Engineered system harnesses carbon dioxide faster than plants

A natural process gets an upgrade.

Plants remove carbon dioxide from the air by converting it into organic compounds like sugar. They are just a little too slow. In a new Science study, researchers have developed a synthetic pathway that can do it faster. The pathway uses a new group of CO2-converting enzymes that is nearly 20 times faster than the most prevalent enzyme in nature. It is yet to be implemented in living organisms but could one day be transplanted into plants so they can convert carbon dioxide faster and with less energy.

Tobias Erb, a terrestrial microbiologist at the Max Planck Institute, and colleagues brought together 17 enzymatic compounds from nine organisms in an engineered pathway that converts carbon dioxide into useful organic compounds. We spoke with him about the study.

ResearchGate: What motivated this study?

Tobias Erb: We have taken our inspiration from nature itself. In the last couple of years, we discovered many new mechanisms and pathways for CO2-fixation, the process of converting carbon dioxide to organic compounds, mainly in microorganisms. This means that nature generally has the potential to come up with new CO2-fixation biology. Although nature is apparently very good at tinkering new solutions together, she is not necessarily a great engineer. All of these naturally existing solutions are the product of an evolutionary process, and not rational design. This means that natural pathways all come with certain flaws and disadvantages. So we started to ask if we could create options that would be more efficient than the naturally evolved ones. For instance, plants convert CO2 relatively slowly.

RG: What did you develop?

Erb: We created a designer pathway for CO2-fixation, the CETCH cycle, that is more efficient than naturally existing CO2-fixation pathways. When provided with energy in the reaction tube, this designer pathway is able to continuously fix atmospheric CO2. So we’ve demonstrated that it is possible to rationally design new pathways for CO2-fixiation by following basic chemical rules, and that such pathways can be optimized by including biological design principles.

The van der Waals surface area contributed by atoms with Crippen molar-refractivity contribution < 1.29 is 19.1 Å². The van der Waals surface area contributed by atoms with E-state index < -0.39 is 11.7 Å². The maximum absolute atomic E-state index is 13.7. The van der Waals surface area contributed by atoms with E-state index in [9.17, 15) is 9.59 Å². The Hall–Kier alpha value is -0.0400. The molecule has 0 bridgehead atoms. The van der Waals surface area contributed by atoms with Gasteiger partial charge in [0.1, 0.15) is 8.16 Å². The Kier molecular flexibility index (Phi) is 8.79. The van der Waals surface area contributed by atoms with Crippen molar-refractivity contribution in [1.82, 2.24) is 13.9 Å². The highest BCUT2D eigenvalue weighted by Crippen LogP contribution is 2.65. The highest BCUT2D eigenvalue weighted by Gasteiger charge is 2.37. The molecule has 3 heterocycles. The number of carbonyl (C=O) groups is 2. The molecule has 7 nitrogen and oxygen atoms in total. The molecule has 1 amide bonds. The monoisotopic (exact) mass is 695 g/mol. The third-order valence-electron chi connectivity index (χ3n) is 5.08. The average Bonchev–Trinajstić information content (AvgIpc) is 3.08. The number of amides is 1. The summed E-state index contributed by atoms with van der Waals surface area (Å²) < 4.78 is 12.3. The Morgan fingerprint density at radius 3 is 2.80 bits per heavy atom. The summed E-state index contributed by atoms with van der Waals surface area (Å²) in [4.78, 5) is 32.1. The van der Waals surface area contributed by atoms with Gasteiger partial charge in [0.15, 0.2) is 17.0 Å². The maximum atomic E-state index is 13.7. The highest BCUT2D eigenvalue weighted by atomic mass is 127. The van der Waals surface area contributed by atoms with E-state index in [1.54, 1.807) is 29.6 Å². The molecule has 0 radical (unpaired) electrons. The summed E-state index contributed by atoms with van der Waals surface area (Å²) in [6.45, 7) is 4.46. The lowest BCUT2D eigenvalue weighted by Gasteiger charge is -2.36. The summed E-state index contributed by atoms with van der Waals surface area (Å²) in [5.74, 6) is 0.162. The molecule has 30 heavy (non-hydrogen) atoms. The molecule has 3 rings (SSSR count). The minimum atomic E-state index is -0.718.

RG: What was the most challenging aspect of the study?

Erb: The design of the theoretical pathways was very simple. It took us only one to two weeks, or one creative night, to come up with promising synthetic routes. However, finding and bringing all the biological parts together was a tough business. It took us more than two years to screen, test and engineer about five dozen enzymes and variants to identify the final set of seventeen enzymes that we used to construct the CETCH cycle.

RG: How would this be made to work in plants?

Erb: Thus far, our artificial CO2-fixation cycle is a proof-of-principle. It is a “metabolic heart” in a reaction tube. The transplantation of such a “new metabolic heart” into living organisms, such as algae or plants is another big challenge. We cannot predict for sure how such an artificial cycle would perform in the complex background of a plant and if it would indeed be able to fix CO2 faster. Our theoretical calculations suggest that the CETCH cycle could allow plants and other photosynthetic organisms to fix more CO2 with the same amount of light energy, which could lead to higher growth yields. But again, this needs to be tested.

RG: Once it is equipped in plants would the process then happen naturally in the offspring of these plants?

Erb: Of course, the transplantation and implementation in algae and plants would require genetic modifications for the natural offspring of these transgenic organisms to also carry the new process. However, this also means that we would be able to further improve synthetic CO2-fixation pathways by applying evolutionary pressure. In other words, the natural mechanisms of biology can be used to further shape and improve artificial CO2-fixation.

RG: Could this advancement be used to stop the net increase in global carbon dioxide?

Erb: Our primary goal is not necessarily to fight global warming. We are rather interested in engineering biology to convert atmospheric CO2 into useful products. We want to understand the fundamental principles that allow us to convert CO2 into any desirable biochemical compound. This is something that chemistry still cannot do. On a broader perspective, it might be fair to compare our efforts to the developments in chemistry a hundred years ago, when analytical chemistry became synthetic, providing us with completely novel materials, pharmaceuticals etc. This transition from an analytical to a synthetic science has changed the world we live in. The same can happen with synthetic biology and synthetic metabolism that we are trying to achieve in the laboratory.

RG: What other applications does this have?

Erb: Potential host organisms could range from bacteria to algae, and eventually even plants. An interesting feature of the CETCH cycle is that it is designed to feature mainly steps involving chemical reduction reactions. This means that we could eventually directly channel electrons generated from sunlight, hydrogen, or even electricity to CO2-fixation. We see potential for hybrid systems that would combine photovoltaics with organisms containing our CETCH cycle, similar to what has become known as “artificial leaves”.

RG: When do hope to have this implemented in plants?

Erb: The transplantation into plants is of course still a far-fetched goal. It seems more realistic to first equip microorganisms, like bacteria and algae with our synthetic CO2-fixation cycles. With this we could create new ways to synthesize building blocks for the chemical industry.

Featured image courtesy of flickr.